|Childrens Online Privacy
Protection RuleComment, P994504
Submitted June 11, 1999 by:
Secretary, Federal Trade Commission
TRUSTe, a non-profit, privacy seal program, respectfully submits these comments in the hopes that they will help define the best possible implementation of the Childrens Online Privacy Protection Rule. Our primary focus in preparing these comments has been to clarify how seal programs could incorporate the proposed rule into a functional oversight and monitoring program.
Response to Section I. Questions on the Proposed Rule
Questions 5a and 5b
Only the basic details should be required. Any further detail (very specific to a single company) would require the site to spend an unreasonable amount of time researching and maintaining the accuracy of the details of the third parties' information practices, especially given that new partnerships are formed and changed on an ongoing basis. In some cases it may be appropriate for the web site to provide a link a to the third partys privacy statement.
The methods that a parent can use to review the information provided by the child should be posted in both the online privacy statement and in the notice that is sent out to parents. It is likely that the parents will delete the email notice sent to them, so it would make sense to require the information to be posted on the Web site as well. Undoubtedly, the parent will look for this type of information on the Web site.
In the case of mergers or new business partnerships, this formulation would likely be too burdensome and unreasonable to expect from a Web site, given the rate at which mergers and acquisitions occur in todays Internet marketplace. If there is not a significant change in the use of the information, then separate consent should not have to be obtained. Mergers and new partnerships do not necessarily constitute a significant change in use.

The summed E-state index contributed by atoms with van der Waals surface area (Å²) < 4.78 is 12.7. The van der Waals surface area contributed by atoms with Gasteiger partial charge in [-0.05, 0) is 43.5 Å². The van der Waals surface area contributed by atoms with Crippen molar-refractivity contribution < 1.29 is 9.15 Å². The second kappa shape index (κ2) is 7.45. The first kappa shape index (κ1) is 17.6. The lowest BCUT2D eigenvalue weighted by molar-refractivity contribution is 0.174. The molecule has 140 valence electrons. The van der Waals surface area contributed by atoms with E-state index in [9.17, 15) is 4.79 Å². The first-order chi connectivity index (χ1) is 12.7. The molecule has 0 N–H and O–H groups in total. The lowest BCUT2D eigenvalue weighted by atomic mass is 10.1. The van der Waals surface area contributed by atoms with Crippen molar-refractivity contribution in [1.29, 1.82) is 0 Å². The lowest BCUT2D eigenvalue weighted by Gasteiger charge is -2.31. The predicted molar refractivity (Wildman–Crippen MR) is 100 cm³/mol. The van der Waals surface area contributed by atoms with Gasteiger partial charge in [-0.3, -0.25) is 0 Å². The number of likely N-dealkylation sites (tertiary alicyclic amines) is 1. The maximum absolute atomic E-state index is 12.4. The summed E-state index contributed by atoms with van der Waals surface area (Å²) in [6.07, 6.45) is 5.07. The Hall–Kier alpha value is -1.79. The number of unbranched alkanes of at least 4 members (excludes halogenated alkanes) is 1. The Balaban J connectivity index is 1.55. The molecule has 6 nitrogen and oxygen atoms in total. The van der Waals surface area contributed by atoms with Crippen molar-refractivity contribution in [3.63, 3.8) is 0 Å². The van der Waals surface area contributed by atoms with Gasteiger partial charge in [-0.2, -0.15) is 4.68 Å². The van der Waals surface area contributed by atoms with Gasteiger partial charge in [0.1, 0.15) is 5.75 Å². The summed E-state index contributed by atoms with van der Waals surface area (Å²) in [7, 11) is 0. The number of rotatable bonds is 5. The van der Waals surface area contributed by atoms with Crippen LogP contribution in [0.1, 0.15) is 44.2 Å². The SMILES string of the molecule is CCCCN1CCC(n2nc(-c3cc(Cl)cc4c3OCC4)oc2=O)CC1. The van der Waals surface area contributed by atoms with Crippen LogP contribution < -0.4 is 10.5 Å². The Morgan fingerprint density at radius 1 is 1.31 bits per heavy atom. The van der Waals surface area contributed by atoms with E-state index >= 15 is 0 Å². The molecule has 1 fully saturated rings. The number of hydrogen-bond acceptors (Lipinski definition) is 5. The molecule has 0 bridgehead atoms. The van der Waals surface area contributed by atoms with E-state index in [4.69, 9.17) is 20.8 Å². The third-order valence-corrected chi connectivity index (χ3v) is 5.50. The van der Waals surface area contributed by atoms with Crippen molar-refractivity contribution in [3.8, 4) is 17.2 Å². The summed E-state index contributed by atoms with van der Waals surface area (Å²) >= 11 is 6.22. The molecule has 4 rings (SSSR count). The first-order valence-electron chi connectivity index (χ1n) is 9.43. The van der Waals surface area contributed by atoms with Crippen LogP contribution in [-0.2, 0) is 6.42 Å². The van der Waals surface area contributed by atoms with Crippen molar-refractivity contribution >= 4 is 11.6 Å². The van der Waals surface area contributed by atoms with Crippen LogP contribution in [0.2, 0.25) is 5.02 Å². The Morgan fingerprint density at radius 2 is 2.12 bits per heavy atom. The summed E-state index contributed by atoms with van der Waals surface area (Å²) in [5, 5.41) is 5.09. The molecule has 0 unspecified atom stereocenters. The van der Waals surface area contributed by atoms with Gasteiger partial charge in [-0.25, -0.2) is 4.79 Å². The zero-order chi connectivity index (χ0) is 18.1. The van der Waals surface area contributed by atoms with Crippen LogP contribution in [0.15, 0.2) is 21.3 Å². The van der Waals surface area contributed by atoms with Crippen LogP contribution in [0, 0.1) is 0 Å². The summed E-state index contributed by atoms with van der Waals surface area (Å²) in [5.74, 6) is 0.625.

The Rule should NOT allow the parent to refuse to consent to different internal uses of the child's personal information. Allowing the parent to pick and choose which features should be available to their child is unreasonable. The site cannot be expected to offer custom packages of services to each child. However, the site needs to provide an opt-out for secondary uses, and the information collected should only be used to provide the stated services.
There should be greater flexibility because the information, if not shared with third parties or services that allow distribution of this information, would essentially be "locked in" at the site. However, we would question the necessity of collecting the personal information in order for the child to experience the site.
The use of a self-assessment worksheet, such as those currently used by seal programs, would be recommended. Investigations of user complaints are also an excellent assessment tool.
General Comments and Questions
If an operator of a general web site collects age range information that includes ages both under and over thirteen (example: Age 10-18), would that operator still be required to meet all COPPA requirements?